In my shoes, a walking sleep
And my youth I pray to keep
Heaven sent hell away
No one sings like you anymore
I’ve had a few weeks to deal with it and I don’t think I’ll ever process the fact that Chris Cornell is dead. I’ve read posts on social media, articles on the Internet, and even listened to interviews of those who claim to be close friends or family. None of that has helped any. Talking about it has made it more real rather than provide any kind of distance. Absorbing all of the music he produced in his short life is the only thing that truly helps, but I think that’s only because that fools my soul into believing he is still alive. He lives on in my speakers and my headphones. He can still affect us when we hear him sing and he can fool us all that he’s doing just fine.
His death gave me an opportunity to revisit the music of my youth: grunge. When I was a teenager, one of the reasons I loved this genre is because there wasn’t a clear definition of it. Those who didn’t know would never know and that was fine by me. I knew that us insiders were in the know and this music was ours. We didn’t need to define it or explain it. We just listened to it and that was enough. Twenty five years later, I am trying to create a playlist on my computer I aptly named GRUNGE4LYFE and I have to be honest—I am struggling with deciding which bands should be included! Why wasn’t there a clear line delineated so we knew who was grunge and who wasn’t?
The obvious components are included: Mother Love Bone. Pearl Jam. Soundgarden. Temple of the Dog. Nirvana. Screaming Trees. Alice in Chains. Mudhoney. Hole. But it’s at this point I get stuck. STP? No—they weren’t from the Pacific Northwest. Scott Weiland only sounded like Eddie Vedder; he wasn’t actually grunge. Billy Corgan did not play grunge music so the Smashing Pumpkins are out. Who else? Do I put the Lemonheads in? What about Bush or L7 or the Foo Fighters? Was grunge over by the time Grohl started his band? Wikipedia has a list of American Grunge Bands, but I don’t follow that, mainly because it doesn’t follow the classification of grunge I have in my head.
My categorization of grunge is: a subgenre of alternative rock that began in the early 1990s in the Pacific Northwest. While many traditional definitions of grunge embrace the style or fashion that includes baggy or torn clothes, I do not. So bands that were founded in Los Angeles or London or New England are not included in my definition of grunge. Maybe my characterization is too narrow. Maybe I am not being inclusive enough. I don’t care. I am not saying that anything outside of this definition is not worth listening to—far from it. I am just saying this is what grunge is and this is whom I included in my GRUNGE4LYFE playlist. Needless to say Mr. Cornell was featured quite prominently in my list.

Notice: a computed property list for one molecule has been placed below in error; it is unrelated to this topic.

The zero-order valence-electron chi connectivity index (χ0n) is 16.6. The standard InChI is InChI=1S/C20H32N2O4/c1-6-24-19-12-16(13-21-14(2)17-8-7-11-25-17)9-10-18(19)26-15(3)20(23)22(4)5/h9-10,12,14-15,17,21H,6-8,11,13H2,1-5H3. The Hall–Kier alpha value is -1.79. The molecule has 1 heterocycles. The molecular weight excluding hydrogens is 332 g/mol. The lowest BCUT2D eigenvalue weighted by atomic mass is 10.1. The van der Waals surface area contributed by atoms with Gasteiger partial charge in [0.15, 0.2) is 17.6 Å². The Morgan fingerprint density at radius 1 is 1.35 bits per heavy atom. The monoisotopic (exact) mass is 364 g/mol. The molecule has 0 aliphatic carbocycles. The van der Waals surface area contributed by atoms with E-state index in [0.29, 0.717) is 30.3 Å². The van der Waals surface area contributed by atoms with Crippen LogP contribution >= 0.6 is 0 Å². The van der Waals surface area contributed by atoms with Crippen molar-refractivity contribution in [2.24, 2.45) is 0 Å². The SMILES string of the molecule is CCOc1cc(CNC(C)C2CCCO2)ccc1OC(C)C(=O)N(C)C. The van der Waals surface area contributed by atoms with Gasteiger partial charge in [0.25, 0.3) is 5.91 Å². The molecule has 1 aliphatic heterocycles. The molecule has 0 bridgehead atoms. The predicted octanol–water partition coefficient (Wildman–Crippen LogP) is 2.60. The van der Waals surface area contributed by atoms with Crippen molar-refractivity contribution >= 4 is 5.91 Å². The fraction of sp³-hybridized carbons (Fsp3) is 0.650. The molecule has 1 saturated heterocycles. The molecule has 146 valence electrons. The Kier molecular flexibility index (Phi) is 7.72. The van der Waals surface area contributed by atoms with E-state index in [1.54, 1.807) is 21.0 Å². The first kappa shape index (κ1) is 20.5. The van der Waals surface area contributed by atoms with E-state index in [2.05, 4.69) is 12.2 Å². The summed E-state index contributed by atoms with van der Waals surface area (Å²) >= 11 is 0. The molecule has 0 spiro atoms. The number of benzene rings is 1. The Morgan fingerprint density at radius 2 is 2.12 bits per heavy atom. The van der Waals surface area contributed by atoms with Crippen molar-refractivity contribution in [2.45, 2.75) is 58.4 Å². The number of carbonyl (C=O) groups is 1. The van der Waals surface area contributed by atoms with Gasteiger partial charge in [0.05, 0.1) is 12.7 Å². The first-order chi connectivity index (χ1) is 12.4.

As I said earlier, it has taken me a while to get over Chris’s death. And I use his first name because although I did not know him personally, he has been a part of my life since I was a teenager. He and I are part of the same generation. He came with me on road trips; he motivated me when I was feeling apathetic; he stuck by my side when other people in my life didn’t. And all that being said, I don’t think I would have counted Soundgarden and Audioslave as my favorite bands. Back in the day the argument was always Pearl Jam versus Nirvana. You were on one side or the other. Soundgarden was in the background just rocking the EFF out not caring which side you were on. And Chris was in the front belting his words out as softly or as brutally as we needed. As we now all know, he carried the weight of his life on his shoulders. He wasn’t healthy. He was in pain and he needed help. Eventually that all became too much and he needed out. Maybe the reason I haven’t been able to come to terms with this death is because he was the one who stuck around. He was able to drop the drug habits that killed Kurt and Layne in one way or another back in the mid 90s. He made it through his twenty-seventh year. He spoke for Generation X when others were not able to and in a way others just couldn’t. Soundgarden broke up and he was still able to go on to do other amazing things and then ultimately get back together with his bandmates. He made it to his fifties. He would be around for the long haul. Obviously I was wrong.
He left us with hundreds of songs and maybe even a handful more that we haven’t heard yet. After I collected all of my grunge tunes into one list and hit shuffle, the first song that came on was “My Wave” from Superunknown. These words seem somehow fitting:
Cry if you want to cry, if it helps you see; if it clears your eyes…
Cheers to you, Chris.
Tags: 90s, chris cornell, grunge, grunge doctor, music, soundgarden